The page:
OHSU also is partnered with the University of California, Davis, on a $1.8 million American Medical Association-funded project to bring hundreds of medical students and residents to train under faculty and community physicians in rural and underserved communities throughout Oregon and Northern California.

The goal is to build on the success of the OHSU and Sky Lakes Medical Center Cascades East Family Medicine Residency program, founded in 1993. It trains 24 family medicine residents each year in Klamath Falls.

Why not take our services to them?

Dr. Olives Nguyen stand near OHSU Hillsboro sign.
Olives Nguyen, M.D. (OHSU)

Olives Nguyen, M.D., a first-year resident in the inaugural class of the HMC Internal Medicine Program, remembers staffing a hepatitis C screening clinic a few months ago, and noticing how few people had shown up to get screened.

Stepping outside the main doors of the hospital that day, Nguyen realized that the Washington County Jail was just a block away. Adults in custody are at higher risk for ailments like hepatitis C, which is contracted through blood-to-blood contact, such as sharing injection equipment. Hepatitis C is a viral infection that affects the whole body, especially the liver, and often leads to cirrhosis — irreversible liver damage — or liver cancer.

So Nguyen posed the question to program leaders: Why not take hepatitis C education and screening services into the jail?

“It’s a silent disease that doesn’t manifest itself with all of its complications until years later, until it is too far progressed,” Nguyen says. “You have to do extensive education to explain it. Being able to give this knowledge to adults in custody so they can make informed choices to get tested and, if positive, treated, could be really powerful. Hopefully, it would improve their health down the line.”

Now Nguyen is joining with Hunter Spencer, D.O., assistant professor of medicine (general internal medicine and geriatrics), OHSU School of Medicine, who also sees patients at HMC, to look into the feasibility of a partnership with the jail.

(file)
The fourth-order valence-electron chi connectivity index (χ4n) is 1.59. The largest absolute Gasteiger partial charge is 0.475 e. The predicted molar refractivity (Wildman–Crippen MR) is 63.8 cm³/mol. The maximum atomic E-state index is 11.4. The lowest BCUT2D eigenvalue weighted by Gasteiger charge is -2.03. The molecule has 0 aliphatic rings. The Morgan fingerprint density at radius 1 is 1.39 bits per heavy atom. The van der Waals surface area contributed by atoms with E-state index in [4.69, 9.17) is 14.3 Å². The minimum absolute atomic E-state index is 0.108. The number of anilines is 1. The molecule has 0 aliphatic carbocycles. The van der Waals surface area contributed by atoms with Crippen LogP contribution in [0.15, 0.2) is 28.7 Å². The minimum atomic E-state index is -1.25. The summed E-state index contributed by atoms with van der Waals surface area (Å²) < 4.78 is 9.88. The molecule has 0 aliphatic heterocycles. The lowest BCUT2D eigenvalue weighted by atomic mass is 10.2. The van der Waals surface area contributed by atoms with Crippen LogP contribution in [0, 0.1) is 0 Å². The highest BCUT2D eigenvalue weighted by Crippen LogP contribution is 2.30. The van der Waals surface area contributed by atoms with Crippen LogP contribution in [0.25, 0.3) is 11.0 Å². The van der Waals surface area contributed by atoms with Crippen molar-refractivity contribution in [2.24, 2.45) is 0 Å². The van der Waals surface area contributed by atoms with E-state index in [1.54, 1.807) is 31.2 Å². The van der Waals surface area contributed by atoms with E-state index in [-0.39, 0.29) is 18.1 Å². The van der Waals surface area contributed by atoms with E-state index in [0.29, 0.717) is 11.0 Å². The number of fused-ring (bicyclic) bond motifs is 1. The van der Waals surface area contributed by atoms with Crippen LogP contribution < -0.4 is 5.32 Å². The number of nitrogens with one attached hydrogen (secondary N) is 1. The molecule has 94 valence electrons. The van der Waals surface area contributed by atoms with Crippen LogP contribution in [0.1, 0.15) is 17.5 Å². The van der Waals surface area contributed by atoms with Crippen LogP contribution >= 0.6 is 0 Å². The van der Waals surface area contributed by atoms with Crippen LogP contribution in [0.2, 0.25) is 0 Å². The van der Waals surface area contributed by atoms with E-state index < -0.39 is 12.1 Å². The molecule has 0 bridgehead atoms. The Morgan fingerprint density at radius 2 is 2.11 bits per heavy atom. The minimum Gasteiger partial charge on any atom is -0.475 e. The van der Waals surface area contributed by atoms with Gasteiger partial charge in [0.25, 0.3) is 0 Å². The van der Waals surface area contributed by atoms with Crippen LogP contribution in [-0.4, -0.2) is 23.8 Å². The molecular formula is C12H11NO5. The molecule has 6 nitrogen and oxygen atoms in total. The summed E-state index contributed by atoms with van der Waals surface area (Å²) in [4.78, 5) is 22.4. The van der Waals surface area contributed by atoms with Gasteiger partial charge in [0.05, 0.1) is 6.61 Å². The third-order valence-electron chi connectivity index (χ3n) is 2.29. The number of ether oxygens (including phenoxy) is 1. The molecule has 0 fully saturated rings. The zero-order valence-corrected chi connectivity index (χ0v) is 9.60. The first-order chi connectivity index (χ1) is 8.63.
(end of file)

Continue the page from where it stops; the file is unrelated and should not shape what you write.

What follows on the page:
“This is a good example of having residents in a community hospital just activating that energy,” Spencer says. “They’re not as aware of all the barriers and slow-down in the system, and they think things can just happen easily and with that, you get the catalytic force to accomplish something that hasn’t been done before.”

Two-way street

Mayra Hernandez, health and nutrition coordinator for the nonprofit Adelante Mujeres, who joined forces with family medicine resident Garza on the Spanish-language health education session, described the benefits.

“Having the support of a medical expert in our health and nutrition sessions is so valuable to our program and its participants,” Hernandez says. “Dr. Garza’s expertise and culturally responsive way of presenting is impactful to the work we are doing in health equity.”

Gloria Lopez, a community member who participated in the session, took away some action steps.

“I learned about how nutrition is important in diabetes, cancer and hypertension prevention,” Lopez says. “Small day-to-day changes like picking up fresh fruits and vegetables, lean meats, brown rice and limiting processed foods and salt will benefit my entire family.”

And for the medical residents like Garza and Nguyen, it’s not about lecturing patients. It’s about learning from them.

After the education session, Garza met Hernandez and Lopez on a sunny April evening at the Forest Grove Farmers Market that Adelante Mujeres hosts. They toured the produce stands and gave him an impromptu lesson on how to prepare rapini, a green, leafy vegetable with yellow flowers, all of which can be eaten.

“The opportunity to be part of jump-starting a partnership that will help us get to know community members, listen to their stories, and better understand their needs is so powerful,” Garza says. “Just visiting the farmer’s market and understanding what kinds of foods community members have access to is helping me when I make diet recommendations for my patients. And having Gloria and Mayra share their expertise on cooking rapini, which I’ve never tasted, was a bonus!”

Previous Story OHSU Brain Institute hosts annual Brain Awareness Season lecture series Next Story Something Every Family Needs to Know: Youth and Fentanyl
Facebook Twitter LinkedIn YouTube Instagram OHSU Braille services OHSU sign language services OHSU interpreter services